The essential expression of the American Surveillance State: we can and will know everything about what you do, and you will know virtually nothing about what we do. In a healthy society, that formula would be reversed: the citizenry would know most everything about what their government does, while the government would know nothing about what citizens do in the absence of well-grounded suspicion that they have done something wrong. Yet here we have the NYPD wandering outside of its jurisdiction in order to spy on the innocuous activities of a religious minority, and the most disturbing part of it all is how common it now is.
Never let it be said that the military industrial complex does not heavily rely on 9/11 to continue and thrive. From 54 drones in 2001 to the current 6,000 in-stock, within 10 years of 9/11 the US Army saw a net increase of their drone arsenal by 11,000%. And a new law signed by Obama last week, HR 658, is set to increase the amount of drones in the USA. The FAA projects that 30,000 drones could be in the nation’s skies by 2020.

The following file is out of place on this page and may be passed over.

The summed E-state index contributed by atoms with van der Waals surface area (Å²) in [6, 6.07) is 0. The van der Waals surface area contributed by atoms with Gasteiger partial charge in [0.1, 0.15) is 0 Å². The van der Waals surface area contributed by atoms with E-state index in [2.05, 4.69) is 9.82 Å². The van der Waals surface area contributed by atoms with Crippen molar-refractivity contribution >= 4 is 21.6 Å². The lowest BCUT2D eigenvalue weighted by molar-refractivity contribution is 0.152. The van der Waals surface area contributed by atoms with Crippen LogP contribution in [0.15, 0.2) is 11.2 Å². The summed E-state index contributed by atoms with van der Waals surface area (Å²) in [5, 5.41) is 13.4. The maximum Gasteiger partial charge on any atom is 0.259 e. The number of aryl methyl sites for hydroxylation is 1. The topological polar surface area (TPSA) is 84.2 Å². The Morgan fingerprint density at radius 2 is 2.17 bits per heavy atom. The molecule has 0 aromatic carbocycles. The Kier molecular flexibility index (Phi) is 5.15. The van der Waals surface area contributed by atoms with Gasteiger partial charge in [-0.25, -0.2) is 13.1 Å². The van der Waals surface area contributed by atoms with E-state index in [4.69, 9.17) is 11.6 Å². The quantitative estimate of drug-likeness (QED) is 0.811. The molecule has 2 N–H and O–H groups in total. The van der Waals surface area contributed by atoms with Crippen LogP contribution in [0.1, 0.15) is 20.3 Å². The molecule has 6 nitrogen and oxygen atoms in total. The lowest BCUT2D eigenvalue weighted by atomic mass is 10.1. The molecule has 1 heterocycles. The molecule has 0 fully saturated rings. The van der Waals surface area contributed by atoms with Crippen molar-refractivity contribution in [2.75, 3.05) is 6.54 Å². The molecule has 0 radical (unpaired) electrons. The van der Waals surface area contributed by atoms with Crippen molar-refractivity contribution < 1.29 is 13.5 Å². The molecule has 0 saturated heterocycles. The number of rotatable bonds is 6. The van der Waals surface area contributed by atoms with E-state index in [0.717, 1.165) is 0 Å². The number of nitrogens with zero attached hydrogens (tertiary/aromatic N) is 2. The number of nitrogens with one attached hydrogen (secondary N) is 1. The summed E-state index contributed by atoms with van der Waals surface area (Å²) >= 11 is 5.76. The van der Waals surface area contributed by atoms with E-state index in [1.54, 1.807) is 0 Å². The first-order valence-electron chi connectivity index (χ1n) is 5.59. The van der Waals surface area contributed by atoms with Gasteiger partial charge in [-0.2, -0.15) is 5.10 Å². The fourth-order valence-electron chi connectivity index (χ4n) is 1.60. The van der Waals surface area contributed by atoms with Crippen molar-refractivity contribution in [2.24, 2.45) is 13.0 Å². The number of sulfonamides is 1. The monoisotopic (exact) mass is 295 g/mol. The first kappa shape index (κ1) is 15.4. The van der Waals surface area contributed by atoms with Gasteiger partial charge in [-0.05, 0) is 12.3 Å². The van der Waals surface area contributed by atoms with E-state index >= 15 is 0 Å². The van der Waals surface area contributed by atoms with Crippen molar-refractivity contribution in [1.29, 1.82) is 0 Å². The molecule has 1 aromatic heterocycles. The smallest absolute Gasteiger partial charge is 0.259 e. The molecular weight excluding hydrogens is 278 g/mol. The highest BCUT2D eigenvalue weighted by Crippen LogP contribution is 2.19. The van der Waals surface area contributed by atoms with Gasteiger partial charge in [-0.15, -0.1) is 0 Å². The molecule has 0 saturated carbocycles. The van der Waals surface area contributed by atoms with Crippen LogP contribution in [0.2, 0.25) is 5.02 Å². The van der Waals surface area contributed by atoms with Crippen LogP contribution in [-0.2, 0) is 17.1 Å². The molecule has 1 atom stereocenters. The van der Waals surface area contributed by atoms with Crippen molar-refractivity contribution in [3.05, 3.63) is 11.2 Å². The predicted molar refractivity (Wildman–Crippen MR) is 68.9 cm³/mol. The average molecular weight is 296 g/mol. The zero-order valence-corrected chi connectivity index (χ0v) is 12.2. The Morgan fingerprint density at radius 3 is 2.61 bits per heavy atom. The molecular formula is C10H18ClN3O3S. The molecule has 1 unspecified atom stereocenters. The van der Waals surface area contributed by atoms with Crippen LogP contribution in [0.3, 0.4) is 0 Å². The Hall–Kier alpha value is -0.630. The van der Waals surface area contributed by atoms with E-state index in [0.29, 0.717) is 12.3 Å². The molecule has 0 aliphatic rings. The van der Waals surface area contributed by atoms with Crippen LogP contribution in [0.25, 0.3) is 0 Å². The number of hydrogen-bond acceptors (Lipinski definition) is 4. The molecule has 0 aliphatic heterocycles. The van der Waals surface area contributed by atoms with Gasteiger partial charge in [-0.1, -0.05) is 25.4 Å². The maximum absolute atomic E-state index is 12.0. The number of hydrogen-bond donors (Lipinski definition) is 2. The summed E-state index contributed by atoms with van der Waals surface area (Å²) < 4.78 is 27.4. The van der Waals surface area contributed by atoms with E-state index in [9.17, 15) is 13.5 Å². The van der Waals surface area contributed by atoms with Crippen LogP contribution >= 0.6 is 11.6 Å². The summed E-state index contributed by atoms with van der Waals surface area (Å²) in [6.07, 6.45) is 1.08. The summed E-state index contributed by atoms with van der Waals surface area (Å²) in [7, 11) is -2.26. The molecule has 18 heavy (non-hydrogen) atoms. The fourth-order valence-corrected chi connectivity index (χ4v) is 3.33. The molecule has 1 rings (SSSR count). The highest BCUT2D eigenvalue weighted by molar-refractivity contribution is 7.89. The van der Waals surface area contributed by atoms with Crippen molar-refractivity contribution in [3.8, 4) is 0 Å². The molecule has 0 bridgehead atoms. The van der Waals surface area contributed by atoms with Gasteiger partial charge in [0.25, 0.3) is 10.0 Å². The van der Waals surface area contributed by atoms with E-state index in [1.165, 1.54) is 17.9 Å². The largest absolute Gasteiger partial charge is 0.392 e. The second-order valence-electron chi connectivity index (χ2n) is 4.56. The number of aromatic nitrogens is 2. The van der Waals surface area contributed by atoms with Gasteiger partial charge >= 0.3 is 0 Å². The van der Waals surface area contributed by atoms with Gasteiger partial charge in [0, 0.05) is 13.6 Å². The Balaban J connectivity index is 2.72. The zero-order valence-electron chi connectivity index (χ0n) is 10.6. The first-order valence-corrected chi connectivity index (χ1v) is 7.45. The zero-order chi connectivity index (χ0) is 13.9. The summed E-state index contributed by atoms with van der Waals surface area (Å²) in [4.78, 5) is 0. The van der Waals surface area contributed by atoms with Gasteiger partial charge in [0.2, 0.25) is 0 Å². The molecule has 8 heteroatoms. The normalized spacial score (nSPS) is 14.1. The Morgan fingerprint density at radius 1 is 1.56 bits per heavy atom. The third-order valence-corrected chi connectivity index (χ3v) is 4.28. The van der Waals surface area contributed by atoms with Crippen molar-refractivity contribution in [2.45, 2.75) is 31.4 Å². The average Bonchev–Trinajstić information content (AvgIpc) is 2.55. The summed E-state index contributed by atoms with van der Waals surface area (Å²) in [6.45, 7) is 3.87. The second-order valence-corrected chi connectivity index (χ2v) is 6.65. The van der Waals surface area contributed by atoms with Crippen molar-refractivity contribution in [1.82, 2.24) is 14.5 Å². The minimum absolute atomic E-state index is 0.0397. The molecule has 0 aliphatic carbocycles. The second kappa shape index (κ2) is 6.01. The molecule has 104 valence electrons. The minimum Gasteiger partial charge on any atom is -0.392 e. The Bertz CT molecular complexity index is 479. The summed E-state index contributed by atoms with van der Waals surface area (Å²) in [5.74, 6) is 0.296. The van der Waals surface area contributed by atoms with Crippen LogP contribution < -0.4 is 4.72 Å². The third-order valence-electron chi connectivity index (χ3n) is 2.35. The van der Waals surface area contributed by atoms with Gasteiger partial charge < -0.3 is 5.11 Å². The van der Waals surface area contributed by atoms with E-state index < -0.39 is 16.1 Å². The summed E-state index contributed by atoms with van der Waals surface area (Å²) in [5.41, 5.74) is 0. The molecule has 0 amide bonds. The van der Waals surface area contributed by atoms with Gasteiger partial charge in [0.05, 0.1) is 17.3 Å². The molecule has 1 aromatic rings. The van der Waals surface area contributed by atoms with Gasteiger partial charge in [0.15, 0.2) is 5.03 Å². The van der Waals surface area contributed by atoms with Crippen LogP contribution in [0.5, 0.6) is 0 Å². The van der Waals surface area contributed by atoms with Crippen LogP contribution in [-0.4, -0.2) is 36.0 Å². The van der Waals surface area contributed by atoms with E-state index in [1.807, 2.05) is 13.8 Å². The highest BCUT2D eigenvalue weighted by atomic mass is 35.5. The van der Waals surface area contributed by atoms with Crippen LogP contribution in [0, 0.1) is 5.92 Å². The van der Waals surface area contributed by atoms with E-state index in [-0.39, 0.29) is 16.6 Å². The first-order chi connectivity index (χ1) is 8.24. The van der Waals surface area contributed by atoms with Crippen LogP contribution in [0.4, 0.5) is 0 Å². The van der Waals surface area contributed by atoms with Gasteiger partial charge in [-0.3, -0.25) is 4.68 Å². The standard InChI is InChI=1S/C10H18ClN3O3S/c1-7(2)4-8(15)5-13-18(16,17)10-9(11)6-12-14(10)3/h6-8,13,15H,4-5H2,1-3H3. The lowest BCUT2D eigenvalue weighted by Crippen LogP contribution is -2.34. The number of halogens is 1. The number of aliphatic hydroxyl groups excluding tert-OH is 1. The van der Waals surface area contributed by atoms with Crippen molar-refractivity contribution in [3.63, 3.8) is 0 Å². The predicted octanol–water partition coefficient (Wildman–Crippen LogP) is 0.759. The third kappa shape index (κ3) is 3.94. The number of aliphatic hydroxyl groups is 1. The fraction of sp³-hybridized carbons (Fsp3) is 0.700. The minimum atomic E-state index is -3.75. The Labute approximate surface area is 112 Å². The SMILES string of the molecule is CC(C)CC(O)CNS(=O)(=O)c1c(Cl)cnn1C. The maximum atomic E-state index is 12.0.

Allowing government officials to shield their own conduct from transparency and even judicial review ensures that National Security State officials (public and private) can do whatever they want without any detection and (therefore) without limit or accountability. That is what the Surveillance State, at its core, is designed to achieve: the destruction of privacy for individual citizens and an impenetrable wall of secrecy for those with unlimited surveillance power.